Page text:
Full disclosure: I did not listen to every album released in 2009 that I wanted to hear. In the interest of even more disclosure, a lot of year end lists have only added to my list of things I want to hear. I don’t mean to complain (it’s the type of thing that my mom calls a “good problem.”) but it is a tad tougher hearing new music now. I could start pirating things but I feel morally opposed to that unless there is a physical CD hanging around in, say, a radio station studio and adjoining board room and it just happens to end up having its information copied onto my laptop computer’s hard drive. I mean, sometimes things just happen!
Given all that though, ten top albums was tough for this year. I tried using my Last.fm to figure out what my top ten albums were, but my top two albums came out in 2008 (Three guesses who they were by). So, I’ve been listening to stuff from 2009 on loop in order to figure out which things I like more than other things. Again, good problems! The solution to my (good) problem was to make a top 20 list instead.
Anyway, to the (first 10) albums. . .
#20 – Owen – New Leaves
When I was in Vienna, I went to see Owen (Mike Kinsella) play. He and his wife were really nice. They were also upset they would not be able to take in the sights of the city. But yeah, Mike Kinsella is really nice and offered free beer but then he had to take that offer back because the beer was not his.
Kinsella admits to using more open tunings and simpler time signatures now in his old(er) age. New Leaves may be his most consistent release. The songs are direct and folky but Kinsella still has his bite and wit. The last line (“You’ll spend your whole fucking life walking”) of the opening titular track is highlighted by a slightly dissonant piano chord. It’s one of the few times I remember an Owen song that doesn’t use an acoustic guitar to make its biggest points. Kinsella’s instrumental expansion shows that still has a lot of good ideas floating around.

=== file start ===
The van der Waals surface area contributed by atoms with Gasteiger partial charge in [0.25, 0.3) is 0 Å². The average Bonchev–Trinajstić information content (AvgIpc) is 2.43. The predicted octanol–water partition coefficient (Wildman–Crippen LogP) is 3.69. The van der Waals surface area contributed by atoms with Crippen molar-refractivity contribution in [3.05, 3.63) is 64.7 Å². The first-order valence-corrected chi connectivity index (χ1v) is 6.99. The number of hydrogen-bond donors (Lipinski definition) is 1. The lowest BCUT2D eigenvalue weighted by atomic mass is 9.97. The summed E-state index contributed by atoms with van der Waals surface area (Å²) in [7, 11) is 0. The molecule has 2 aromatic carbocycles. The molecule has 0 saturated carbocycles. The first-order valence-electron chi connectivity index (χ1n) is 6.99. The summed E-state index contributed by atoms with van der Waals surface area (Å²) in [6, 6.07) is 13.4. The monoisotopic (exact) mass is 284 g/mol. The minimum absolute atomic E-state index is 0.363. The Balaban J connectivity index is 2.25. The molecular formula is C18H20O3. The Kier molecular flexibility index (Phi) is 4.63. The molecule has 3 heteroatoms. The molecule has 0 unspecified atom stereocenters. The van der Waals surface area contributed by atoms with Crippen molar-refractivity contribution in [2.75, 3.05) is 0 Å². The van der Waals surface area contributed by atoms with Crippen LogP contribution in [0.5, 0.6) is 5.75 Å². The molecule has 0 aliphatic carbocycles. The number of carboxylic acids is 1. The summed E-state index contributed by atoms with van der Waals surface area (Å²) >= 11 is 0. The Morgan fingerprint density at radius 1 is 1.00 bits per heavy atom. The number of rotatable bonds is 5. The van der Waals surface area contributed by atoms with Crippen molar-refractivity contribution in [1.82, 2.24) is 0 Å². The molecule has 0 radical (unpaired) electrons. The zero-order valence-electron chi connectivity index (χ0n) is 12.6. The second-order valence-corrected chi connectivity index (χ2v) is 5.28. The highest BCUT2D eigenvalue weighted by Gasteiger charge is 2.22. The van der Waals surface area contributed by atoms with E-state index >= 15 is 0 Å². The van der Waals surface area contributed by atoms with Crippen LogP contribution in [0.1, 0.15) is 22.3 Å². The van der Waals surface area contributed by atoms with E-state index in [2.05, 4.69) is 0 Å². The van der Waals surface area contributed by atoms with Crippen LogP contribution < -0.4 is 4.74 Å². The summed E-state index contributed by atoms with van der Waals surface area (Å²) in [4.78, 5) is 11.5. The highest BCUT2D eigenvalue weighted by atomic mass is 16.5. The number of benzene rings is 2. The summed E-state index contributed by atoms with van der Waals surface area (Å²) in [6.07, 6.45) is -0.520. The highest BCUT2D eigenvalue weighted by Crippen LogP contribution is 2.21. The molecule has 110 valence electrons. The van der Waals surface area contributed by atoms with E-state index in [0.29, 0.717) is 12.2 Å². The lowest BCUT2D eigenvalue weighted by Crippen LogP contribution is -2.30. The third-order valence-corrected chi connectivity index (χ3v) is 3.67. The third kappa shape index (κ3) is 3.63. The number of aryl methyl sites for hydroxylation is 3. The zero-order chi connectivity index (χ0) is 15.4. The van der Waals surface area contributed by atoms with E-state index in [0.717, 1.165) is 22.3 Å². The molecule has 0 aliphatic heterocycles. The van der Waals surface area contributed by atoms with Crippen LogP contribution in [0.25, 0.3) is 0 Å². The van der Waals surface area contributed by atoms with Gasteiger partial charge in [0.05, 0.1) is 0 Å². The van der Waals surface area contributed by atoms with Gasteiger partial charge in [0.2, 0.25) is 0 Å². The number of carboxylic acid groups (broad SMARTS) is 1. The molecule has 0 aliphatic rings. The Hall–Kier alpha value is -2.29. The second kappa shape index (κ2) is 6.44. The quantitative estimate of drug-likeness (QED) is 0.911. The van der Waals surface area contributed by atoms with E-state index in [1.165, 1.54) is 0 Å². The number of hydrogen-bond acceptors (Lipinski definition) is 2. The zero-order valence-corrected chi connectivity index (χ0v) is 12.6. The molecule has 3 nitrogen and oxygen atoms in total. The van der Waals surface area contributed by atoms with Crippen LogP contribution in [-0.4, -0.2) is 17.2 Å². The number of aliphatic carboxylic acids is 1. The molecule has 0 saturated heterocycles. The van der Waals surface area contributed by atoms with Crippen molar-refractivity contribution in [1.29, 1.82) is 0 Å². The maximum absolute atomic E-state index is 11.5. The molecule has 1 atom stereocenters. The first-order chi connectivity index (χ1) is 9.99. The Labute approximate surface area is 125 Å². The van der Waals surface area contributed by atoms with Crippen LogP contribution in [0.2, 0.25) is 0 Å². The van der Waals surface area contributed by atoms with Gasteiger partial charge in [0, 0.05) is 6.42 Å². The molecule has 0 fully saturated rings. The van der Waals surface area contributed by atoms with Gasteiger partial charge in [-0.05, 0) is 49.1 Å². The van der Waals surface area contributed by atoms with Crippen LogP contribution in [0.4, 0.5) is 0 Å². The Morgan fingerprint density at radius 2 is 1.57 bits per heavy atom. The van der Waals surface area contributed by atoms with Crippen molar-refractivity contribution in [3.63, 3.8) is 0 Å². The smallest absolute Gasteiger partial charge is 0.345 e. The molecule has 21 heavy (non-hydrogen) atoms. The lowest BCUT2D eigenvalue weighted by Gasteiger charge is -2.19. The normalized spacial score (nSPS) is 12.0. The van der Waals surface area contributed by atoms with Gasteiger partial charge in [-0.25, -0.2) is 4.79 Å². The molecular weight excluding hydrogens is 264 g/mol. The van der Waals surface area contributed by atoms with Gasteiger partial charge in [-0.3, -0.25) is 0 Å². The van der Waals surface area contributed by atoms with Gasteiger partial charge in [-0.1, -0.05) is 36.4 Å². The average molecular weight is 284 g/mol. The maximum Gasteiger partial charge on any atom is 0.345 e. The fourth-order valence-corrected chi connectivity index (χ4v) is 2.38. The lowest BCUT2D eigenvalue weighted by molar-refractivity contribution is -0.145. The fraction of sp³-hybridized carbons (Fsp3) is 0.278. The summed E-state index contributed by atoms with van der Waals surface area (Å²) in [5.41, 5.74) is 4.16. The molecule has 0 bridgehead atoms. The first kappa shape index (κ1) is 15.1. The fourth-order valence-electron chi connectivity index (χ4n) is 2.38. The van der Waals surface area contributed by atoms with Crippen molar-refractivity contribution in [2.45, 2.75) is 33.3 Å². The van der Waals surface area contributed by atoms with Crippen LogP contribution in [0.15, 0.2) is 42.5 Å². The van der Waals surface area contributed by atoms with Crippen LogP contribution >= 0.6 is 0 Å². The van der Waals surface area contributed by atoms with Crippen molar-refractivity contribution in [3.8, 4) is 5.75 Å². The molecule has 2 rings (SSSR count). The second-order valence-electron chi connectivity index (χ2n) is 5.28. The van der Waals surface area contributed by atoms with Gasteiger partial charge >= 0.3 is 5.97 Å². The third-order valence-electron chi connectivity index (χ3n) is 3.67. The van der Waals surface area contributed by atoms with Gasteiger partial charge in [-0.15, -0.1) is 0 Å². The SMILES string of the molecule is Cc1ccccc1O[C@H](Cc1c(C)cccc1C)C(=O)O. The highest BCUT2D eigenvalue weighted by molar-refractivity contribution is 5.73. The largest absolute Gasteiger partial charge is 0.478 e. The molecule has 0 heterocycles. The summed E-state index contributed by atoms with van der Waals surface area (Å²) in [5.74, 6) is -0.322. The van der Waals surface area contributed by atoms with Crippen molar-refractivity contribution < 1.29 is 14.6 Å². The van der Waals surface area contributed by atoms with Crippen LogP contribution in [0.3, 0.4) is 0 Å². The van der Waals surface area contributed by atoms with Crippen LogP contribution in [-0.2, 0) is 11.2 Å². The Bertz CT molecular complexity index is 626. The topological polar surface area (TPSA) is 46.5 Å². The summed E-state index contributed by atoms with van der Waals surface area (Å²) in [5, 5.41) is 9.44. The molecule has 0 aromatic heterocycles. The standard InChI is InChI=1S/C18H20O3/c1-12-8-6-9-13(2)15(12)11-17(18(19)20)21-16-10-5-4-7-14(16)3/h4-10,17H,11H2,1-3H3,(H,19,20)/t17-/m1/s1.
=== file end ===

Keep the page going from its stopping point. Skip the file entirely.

#19 – The Very Best – Warm Heart of Africa
Esau Mwamwaya and Radioclit crafted an expansive set of pop songs on Warm Heart of Africa. While many bands have recently brought African elements into rock music, the Very Best borrow from and give to a wide array of genres. Warm Heart of Africa is probably the best pop record of the year.
#18 – Andrew Bird – Noble Beast
I wonder if Owen Pallett and Andrew Bird have ever met. I mostly wonder this because I hope they got into a violin-looping duel similar to the Karate Kid/ Steve Vai duel from the movie Crossroads
I hope that happened between Andrew Bird and Owen Pallett. Y’know, with violins.
#17 – Cymbals Eat Guitars – Why There Are Mountains
Cymbals Eat Guitars are from Staten Island. Y’know what else is from Staten Island? Angelina (“I’m a bartender; I do great things) and the Staten Island Yankees (They have an ambidextrous pitcher on their roster).
But yeah, Why There Are Mountains is a big rock record. They got a bunch of comparisons to 90’s rock bands, but I am pretty sure these guys were six when a bunch of those bands were around. I guess they did research! Research = good rock record!
#16 – Matt & Kim – Grand